The summary of the facts is therefore contested and the explanation given in the "Reasons for the Decision" is disputed, because these do not accurately reflect the discussions which took place at the oral proceedings.

Each of the above points (a) to (c) constitutes a procedural violation and, in consequence, the appeal fee should be reimbursed.

Question for the Enlarged Board of Appeal

The following question should be submitted to the Enlarged Board of Appeal regarding an applicant's right of redress in such circumstances - "Can an Applicant challenge any decision from the EPO when the written facts concerning oral proceedings are incorrect or disputed, and what rights does an Applicant have for making such a challenge ?" which question was also rephrased as "Under what circumstances can an Applicant challenge a decision from the EPO when the written report concerning oral proceedings are incorrect or disputed, and what rights does an Applicant have for making such a challenge ?".

Added subject matter

The only portion of the stationary member 20 which forms part of, or is used in, the invention is the convex surface portion which engages the first region 24 of the outer surface of the flexible conduit 14. The remaining parts of the stationary member are irrelevant to the invention and have no bearing on the operation of the invention.

Furthermore, the dictionary definition of convex fits the arrangement shown in the drawings: the "convex surface portion" is shown in Figures 2 and 3 and so is disclosed in the application as filed.

Further still, the independent claims in a European patent application are required to include the essential features for putting an invention into effect. In respect of the stationary member, the only essential features that are required are that it is stationary, and that it has a surface portion which is capable of interacting with the second wheel to compress the flexible conduit. Claim 1 contains these features. Any further restriction of the definition of the stationary member in claim 1 unnecessarily introduces non-essential features, and is not required.

Therefore, the application meets the requirements of Article 123(2) EPC.

Novelty

The manner of attaching the sleeve 37 to the fixed crank pin 13 (page 3, lines 70-75), the axial gap between the sleeve 37 and the end portions 14, 15 and the radial gap between the sleeve 37 and the pin 13 shown in Figures 2, 3, and 9 indicate that the sleeve 37 is floating relative to the crank pin 13. The roller 37 will be off-centre relative to the spindle 13 in Figure 3, with the roller engaging the spindle adjacent the flexible tube 7.

The tubular sleeve 37 is thus not a wheel, the sleeve does not have a fixed axis about which it may rotate, and in consequence the sleeve does not rotate about a second central axis. Therefore, the subject-matter of claim 1 (main request and auxiliary request I) is new (Article 54 EPC).

Furthermore, the title and first sentence of document D1 refer to a "clamp closure". There is no mention anywhere in document D1 about adjusting or controlling fluid flow through the flexible conduit in a range of settings. As sleeve 37 is capable of radial movement relative to the crank pin 13, the control of the compression of the flexible conduit 7 is uncertain and pressure fluctuations inside the flexible conduit 7 could cause the sleeve 37 to move radially relative to the crank pin 13 and the conduit 7. Therefore, document D1 discloses a system in which the flexible tube is either fully open or fully closed and thus does not disclose a second wheel which adjusts the flow cross-sectional area of the flexible conduit between fully open and fully closed.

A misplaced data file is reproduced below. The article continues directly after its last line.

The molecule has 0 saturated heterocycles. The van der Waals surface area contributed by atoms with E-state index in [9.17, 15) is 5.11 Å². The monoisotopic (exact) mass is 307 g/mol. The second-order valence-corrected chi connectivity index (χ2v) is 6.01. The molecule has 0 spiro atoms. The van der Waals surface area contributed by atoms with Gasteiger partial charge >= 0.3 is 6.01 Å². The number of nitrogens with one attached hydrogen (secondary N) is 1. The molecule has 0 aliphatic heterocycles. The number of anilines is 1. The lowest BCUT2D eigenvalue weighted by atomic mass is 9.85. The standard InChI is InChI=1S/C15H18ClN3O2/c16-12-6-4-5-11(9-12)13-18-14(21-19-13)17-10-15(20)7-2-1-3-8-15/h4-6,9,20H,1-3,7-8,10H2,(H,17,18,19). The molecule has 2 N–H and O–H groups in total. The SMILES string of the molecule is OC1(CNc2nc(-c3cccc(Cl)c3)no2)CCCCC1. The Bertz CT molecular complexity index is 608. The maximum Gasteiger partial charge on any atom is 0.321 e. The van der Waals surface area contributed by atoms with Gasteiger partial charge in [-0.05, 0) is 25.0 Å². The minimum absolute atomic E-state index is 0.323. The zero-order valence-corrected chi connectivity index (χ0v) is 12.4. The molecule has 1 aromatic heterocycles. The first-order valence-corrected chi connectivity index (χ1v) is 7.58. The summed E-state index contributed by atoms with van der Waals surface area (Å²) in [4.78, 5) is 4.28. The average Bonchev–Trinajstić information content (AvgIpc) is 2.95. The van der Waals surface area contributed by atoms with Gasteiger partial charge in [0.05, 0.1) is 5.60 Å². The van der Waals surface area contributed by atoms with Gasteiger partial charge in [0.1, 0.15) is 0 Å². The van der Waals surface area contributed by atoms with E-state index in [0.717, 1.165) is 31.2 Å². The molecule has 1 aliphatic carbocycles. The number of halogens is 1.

Therefore, the subject-matter of claim 1 (auxiliary requests II and III) is new (Article 54 EPC).

Reasons for the Decision

1. Main Request

Added subject-matter, Article 123(2) EPC

A "convex surface portion" was not mentioned in the application as filed. Instead, the description repeatedly describes the function of the stationary member 20 ("supports a first region 24 of the outer surface 16 of the flexible conduit 14"; see column 3, lines 40-42, column 4, lines 23-25 and 44-46, column 5, lines 39-40) and provides a description of the stationary member 20 in terms of a "pin 48" (column 6, lines 7-11). In addition, figures 1 to 3 concern an embodiment of the invention and show a stationary member 20 whose main body is drawn as a cylinder (figure 1) with a circular cross section (figures 2 and 3).

The portion of the stationary member which engages the first region 24 of the outer surface of the flexible conduit 14 is not discussed as such in the application as filed. The person skilled in the art is therefore not immediately and unambiguously presented with the teaching that "the only portion of the stationary member 20 which forms part of, or is used in, the invention is the convex surface portion which engages the first region 24 of the outer surface of the flexible conduit 14. The remaining parts of the stationary member are irrelevant to the invention and have no bearing on the operation of the invention".

In particular, as the description (in this case figures 1 to 3) only discloses an embodiment with a pin 48 which has a main body in the form of circular cylinder, there is no teaching to the effect that another kind of convex surface, or indeed any convex surface, is suitable for the purposes of the invention. The term "convex" introduces a level of generalisation which was not originally disclosed.